It was interesting to see the comment in Saturday’s NZ Herald indicating that Prime Minister Jacinda Ardern should pay more attention to smaller business owners in New Zealand rather than look at invigorating larger businesses. This draws a very relevant comparison to education where, if we are to successfully review NCEA and apply more relevant and strategic educational pedagogies to learning and teaching, we need to take a much greater effort to provide professional learning and development for each teacher.
We remain fixed in the old educational paradigm since teachers do not know about the new research, pedagogies, and trends to provide changes in education. In the three secondary schools I have had the experience to teach in this year, I have found that teachers do not know about the need for coherence, the implications of including the Key Competencies and capabilities in teaching, and the future trends in education for the 21st century.
Students have changed and are seemingly not engaged in the effort of learning; in all three schools they have explained they only do learning at school and do not do homework; they do not want to include anything in their learning other than what is prescribed in the Achievement Standard.
It is essential that we correct this learning philosophy imbalance so that they realize that learning and achievement is relevant, exciting and necessary in the 21st century by developing a learning and assessment climate that includes a much wider spectrum of literacy, conceptual, strategic and competency-based learning that meets the needs of these new-perspective students in the 21century.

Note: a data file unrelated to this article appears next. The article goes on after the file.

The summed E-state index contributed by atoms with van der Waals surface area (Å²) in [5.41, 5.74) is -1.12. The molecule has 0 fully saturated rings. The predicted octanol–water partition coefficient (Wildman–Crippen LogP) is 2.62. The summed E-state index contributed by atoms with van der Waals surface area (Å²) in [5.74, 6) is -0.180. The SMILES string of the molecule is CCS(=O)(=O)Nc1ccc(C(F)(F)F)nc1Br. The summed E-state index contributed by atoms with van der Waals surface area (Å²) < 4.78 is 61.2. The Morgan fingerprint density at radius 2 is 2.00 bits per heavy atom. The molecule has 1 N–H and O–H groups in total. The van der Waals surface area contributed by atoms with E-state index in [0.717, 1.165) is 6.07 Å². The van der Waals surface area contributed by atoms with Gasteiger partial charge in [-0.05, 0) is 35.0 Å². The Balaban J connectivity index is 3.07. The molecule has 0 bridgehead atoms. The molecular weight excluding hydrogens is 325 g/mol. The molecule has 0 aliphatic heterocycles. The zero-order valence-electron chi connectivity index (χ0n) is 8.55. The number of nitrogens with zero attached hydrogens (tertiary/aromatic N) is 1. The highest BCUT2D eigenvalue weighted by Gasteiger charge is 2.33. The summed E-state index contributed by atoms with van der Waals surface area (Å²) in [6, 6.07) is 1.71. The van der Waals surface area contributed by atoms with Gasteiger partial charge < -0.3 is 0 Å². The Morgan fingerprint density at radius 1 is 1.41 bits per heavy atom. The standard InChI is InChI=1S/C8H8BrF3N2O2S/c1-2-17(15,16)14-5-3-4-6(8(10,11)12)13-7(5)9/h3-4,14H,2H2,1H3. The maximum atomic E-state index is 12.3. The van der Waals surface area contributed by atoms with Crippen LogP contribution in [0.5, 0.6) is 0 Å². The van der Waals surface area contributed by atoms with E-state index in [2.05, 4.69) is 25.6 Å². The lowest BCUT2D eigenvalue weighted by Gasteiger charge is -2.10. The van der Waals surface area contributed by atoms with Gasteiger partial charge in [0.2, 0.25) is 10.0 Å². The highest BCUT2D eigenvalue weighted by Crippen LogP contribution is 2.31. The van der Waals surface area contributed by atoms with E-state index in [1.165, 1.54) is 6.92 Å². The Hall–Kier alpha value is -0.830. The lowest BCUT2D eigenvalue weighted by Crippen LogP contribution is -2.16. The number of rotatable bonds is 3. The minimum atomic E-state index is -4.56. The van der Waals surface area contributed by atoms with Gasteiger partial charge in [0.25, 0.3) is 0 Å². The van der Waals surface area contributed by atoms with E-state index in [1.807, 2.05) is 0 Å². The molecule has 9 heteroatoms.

This can only be done by removing the pressure to maintain a high student success profile in each school, and changing teaching pedagogies and strategies, and that requires changed professional learning and development for each and every teacher, through both their teaching development year in university and through continued professional development and education programmes while they continue to develop their action research during their teaching. This will require radical changes to the development of a school climate, professional learning and development philosophies for teachers, cooperation, discussion and negotiation with teacher unions, changes to Teacher Council regulations and genuine support for improving teaching through compulsory programmes and greater time allocations for non-contact time and PLD time.
But it will result in heightened regard for teachers and teaching as a profession; attract more highly qualified people who are desiring to support our teenagers to prepare for the 21st century, and result in more engaged students with more relevant conceptual knowledge, improved strategies for life, and more capabilities and competencies for lifelong learning and better capabilities to make genuine, significant contributions to society and their own community.
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